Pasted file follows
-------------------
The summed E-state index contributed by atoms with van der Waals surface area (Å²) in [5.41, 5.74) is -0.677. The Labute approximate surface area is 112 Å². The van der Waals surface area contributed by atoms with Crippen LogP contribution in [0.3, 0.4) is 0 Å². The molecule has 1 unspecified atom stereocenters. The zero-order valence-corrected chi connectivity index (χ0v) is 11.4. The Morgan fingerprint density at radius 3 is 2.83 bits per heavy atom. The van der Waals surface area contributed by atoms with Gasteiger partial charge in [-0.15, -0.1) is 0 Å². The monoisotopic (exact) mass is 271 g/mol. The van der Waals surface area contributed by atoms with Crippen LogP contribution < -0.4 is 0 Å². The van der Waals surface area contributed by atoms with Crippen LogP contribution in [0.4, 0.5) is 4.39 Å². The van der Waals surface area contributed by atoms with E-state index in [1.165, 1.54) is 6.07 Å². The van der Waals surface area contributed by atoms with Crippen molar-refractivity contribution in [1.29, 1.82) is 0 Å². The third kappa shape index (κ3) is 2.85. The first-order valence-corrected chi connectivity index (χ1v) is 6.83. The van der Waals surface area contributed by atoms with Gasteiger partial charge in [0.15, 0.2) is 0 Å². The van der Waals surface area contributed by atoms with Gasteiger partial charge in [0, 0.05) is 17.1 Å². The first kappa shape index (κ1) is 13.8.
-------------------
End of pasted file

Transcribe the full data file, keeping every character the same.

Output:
The summed E-state index contributed by atoms with van der Waals surface area (Å²) in [5.41, 5.74) is -0.677. The Labute approximate surface area is 112 Å². The van der Waals surface area contributed by atoms with Crippen LogP contribution in [0.3, 0.4) is 0 Å². The molecule has 1 unspecified atom stereocenters. The zero-order valence-corrected chi connectivity index (χ0v) is 11.4. The Morgan fingerprint density at radius 3 is 2.83 bits per heavy atom. The van der Waals surface area contributed by atoms with Gasteiger partial charge in [-0.15, -0.1) is 0 Å². The monoisotopic (exact) mass is 271 g/mol. The van der Waals surface area contributed by atoms with Crippen LogP contribution < -0.4 is 0 Å². The van der Waals surface area contributed by atoms with Crippen LogP contribution in [0.4, 0.5) is 4.39 Å². The van der Waals surface area contributed by atoms with E-state index in [1.165, 1.54) is 6.07 Å². The van der Waals surface area contributed by atoms with Crippen molar-refractivity contribution in [1.29, 1.82) is 0 Å². The third kappa shape index (κ3) is 2.85. The first-order valence-corrected chi connectivity index (χ1v) is 6.83. The van der Waals surface area contributed by atoms with Gasteiger partial charge in [0.15, 0.2) is 0 Å². The van der Waals surface area contributed by atoms with Gasteiger partial charge in [0, 0.05) is 17.1 Å². The first kappa shape index (κ1) is 13.8.